raised in Plymouth, Massachusetts, James Warren graduated
from Harvard in 1745. In 1754 he married Mercy Otis Warren,
the sister of Patriot leader James Otis, and in 1757 he succeeded
his father as Plymouth County sheriff. Warren became involved
in state politics during the Stamp Act crisis of 1765; he
began a 12-year term in Massachusetts General Court the following
year. An outspoken opponent of British rule, Warren became
an active Patriot and associated with John and Abigail Adams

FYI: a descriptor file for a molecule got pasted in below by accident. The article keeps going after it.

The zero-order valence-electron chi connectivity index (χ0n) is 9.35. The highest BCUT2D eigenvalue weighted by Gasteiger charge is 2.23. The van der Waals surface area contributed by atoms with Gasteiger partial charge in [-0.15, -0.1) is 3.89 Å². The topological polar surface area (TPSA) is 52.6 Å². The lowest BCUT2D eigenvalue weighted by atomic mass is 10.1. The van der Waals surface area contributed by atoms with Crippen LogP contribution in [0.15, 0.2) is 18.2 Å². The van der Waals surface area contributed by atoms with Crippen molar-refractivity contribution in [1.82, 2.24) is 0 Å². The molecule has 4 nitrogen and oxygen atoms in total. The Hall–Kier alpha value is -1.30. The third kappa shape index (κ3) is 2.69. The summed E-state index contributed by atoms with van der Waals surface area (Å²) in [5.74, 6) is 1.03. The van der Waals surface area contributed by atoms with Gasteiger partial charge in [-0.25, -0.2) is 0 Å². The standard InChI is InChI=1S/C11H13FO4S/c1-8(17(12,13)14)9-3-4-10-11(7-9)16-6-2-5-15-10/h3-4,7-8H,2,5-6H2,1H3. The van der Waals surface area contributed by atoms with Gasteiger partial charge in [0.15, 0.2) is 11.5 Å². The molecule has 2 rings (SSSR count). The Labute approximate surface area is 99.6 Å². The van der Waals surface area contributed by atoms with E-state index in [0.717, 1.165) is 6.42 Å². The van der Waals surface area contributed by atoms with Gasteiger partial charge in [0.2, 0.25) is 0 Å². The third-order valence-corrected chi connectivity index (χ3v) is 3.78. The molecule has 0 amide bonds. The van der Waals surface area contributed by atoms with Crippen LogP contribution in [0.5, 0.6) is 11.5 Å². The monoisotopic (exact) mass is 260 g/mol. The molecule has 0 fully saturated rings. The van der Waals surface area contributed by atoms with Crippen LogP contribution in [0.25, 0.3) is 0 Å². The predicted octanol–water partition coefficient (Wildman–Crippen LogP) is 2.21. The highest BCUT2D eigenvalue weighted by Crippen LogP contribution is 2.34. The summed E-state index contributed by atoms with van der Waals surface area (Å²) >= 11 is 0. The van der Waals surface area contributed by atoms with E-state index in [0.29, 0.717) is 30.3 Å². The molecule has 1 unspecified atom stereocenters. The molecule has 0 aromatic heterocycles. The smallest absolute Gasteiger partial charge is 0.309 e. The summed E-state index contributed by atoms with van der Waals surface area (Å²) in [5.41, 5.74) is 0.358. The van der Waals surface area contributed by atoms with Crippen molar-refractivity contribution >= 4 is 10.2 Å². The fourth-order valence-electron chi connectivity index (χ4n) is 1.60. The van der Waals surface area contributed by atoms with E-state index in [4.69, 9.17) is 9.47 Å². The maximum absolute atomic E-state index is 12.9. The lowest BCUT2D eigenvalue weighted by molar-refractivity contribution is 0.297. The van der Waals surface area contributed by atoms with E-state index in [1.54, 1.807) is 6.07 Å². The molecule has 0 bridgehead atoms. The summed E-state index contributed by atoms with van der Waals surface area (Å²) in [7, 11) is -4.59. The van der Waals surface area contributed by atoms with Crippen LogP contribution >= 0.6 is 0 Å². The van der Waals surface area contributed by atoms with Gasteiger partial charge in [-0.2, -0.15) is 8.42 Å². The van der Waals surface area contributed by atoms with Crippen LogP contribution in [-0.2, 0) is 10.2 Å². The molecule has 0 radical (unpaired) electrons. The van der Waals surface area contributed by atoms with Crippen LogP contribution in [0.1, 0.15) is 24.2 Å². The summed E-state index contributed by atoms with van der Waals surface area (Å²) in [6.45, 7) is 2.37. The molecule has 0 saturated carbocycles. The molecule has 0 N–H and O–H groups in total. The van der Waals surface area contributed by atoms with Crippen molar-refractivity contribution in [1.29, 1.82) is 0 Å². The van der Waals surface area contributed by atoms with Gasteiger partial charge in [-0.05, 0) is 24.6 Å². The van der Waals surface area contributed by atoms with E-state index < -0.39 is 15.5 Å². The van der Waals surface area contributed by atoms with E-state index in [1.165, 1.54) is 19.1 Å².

and Samuel Adams. After Joseph Warren's death at the Battle
of Bunker Hill, Warren succeeded him as president of the Provisional
Congress; he also served during the war first as Paymaster
General, where he worked with George Washington in Cambridge,
then as a member of the Continental Navy Board. After the
war, Warren's fear that the ideals of the Revolution were
being forgotten in the formation of the new government put
him at odds with many leaders, particularly Gov. John Hancock,
and made it increasingly difficult for him to gain election
to state office.
Garraty, John A. and Mark C. Carnes, eds. American National
Biography. New York: Oxford University Press, 1999.
Mark Mayo III. Encyclopedia of the American Revolution.
New York: David McKay Company, 1966.